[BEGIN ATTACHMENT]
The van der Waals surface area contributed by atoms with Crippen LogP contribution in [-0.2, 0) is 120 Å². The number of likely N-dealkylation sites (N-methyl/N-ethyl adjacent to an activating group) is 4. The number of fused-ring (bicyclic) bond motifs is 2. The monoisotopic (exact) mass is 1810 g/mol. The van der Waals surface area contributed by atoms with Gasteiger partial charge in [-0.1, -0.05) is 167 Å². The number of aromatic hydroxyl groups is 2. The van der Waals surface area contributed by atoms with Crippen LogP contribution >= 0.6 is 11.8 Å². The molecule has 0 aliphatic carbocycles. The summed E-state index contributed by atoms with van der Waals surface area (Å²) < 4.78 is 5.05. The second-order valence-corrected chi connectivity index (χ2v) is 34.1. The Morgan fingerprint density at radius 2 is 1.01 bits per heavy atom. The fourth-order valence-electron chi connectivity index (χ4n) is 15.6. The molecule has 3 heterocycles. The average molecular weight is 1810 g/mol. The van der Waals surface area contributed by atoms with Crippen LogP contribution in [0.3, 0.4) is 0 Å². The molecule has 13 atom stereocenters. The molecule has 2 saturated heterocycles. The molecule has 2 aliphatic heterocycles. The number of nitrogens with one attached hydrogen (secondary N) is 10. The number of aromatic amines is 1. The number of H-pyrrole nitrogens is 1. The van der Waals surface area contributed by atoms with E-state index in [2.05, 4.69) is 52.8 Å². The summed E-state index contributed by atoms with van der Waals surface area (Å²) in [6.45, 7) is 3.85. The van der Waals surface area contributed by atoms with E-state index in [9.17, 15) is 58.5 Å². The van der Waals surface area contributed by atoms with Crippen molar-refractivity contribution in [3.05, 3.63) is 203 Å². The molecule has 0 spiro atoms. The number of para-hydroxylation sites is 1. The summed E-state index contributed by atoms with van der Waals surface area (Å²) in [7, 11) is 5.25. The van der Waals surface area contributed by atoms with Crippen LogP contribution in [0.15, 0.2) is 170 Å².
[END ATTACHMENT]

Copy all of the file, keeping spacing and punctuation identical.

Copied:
The van der Waals surface area contributed by atoms with Crippen LogP contribution in [-0.2, 0) is 120 Å². The number of likely N-dealkylation sites (N-methyl/N-ethyl adjacent to an activating group) is 4. The number of fused-ring (bicyclic) bond motifs is 2. The monoisotopic (exact) mass is 1810 g/mol. The van der Waals surface area contributed by atoms with Gasteiger partial charge in [-0.1, -0.05) is 167 Å². The number of aromatic hydroxyl groups is 2. The van der Waals surface area contributed by atoms with Crippen LogP contribution >= 0.6 is 11.8 Å². The molecule has 0 aliphatic carbocycles. The summed E-state index contributed by atoms with van der Waals surface area (Å²) < 4.78 is 5.05. The second-order valence-corrected chi connectivity index (χ2v) is 34.1. The Morgan fingerprint density at radius 2 is 1.01 bits per heavy atom. The fourth-order valence-electron chi connectivity index (χ4n) is 15.6. The molecule has 3 heterocycles. The average molecular weight is 1810 g/mol. The van der Waals surface area contributed by atoms with Crippen LogP contribution in [0.3, 0.4) is 0 Å². The molecule has 13 atom stereocenters. The molecule has 2 saturated heterocycles. The molecule has 2 aliphatic heterocycles. The number of nitrogens with one attached hydrogen (secondary N) is 10. The number of aromatic amines is 1. The number of H-pyrrole nitrogens is 1. The van der Waals surface area contributed by atoms with E-state index in [2.05, 4.69) is 52.8 Å². The summed E-state index contributed by atoms with van der Waals surface area (Å²) in [6.45, 7) is 3.85. The van der Waals surface area contributed by atoms with E-state index in [9.17, 15) is 58.5 Å². The van der Waals surface area contributed by atoms with Crippen molar-refractivity contribution in [3.05, 3.63) is 203 Å². The molecule has 0 spiro atoms. The number of para-hydroxylation sites is 1. The summed E-state index contributed by atoms with van der Waals surface area (Å²) in [7, 11) is 5.25. The van der Waals surface area contributed by atoms with Crippen LogP contribution in [0.15, 0.2) is 170 Å².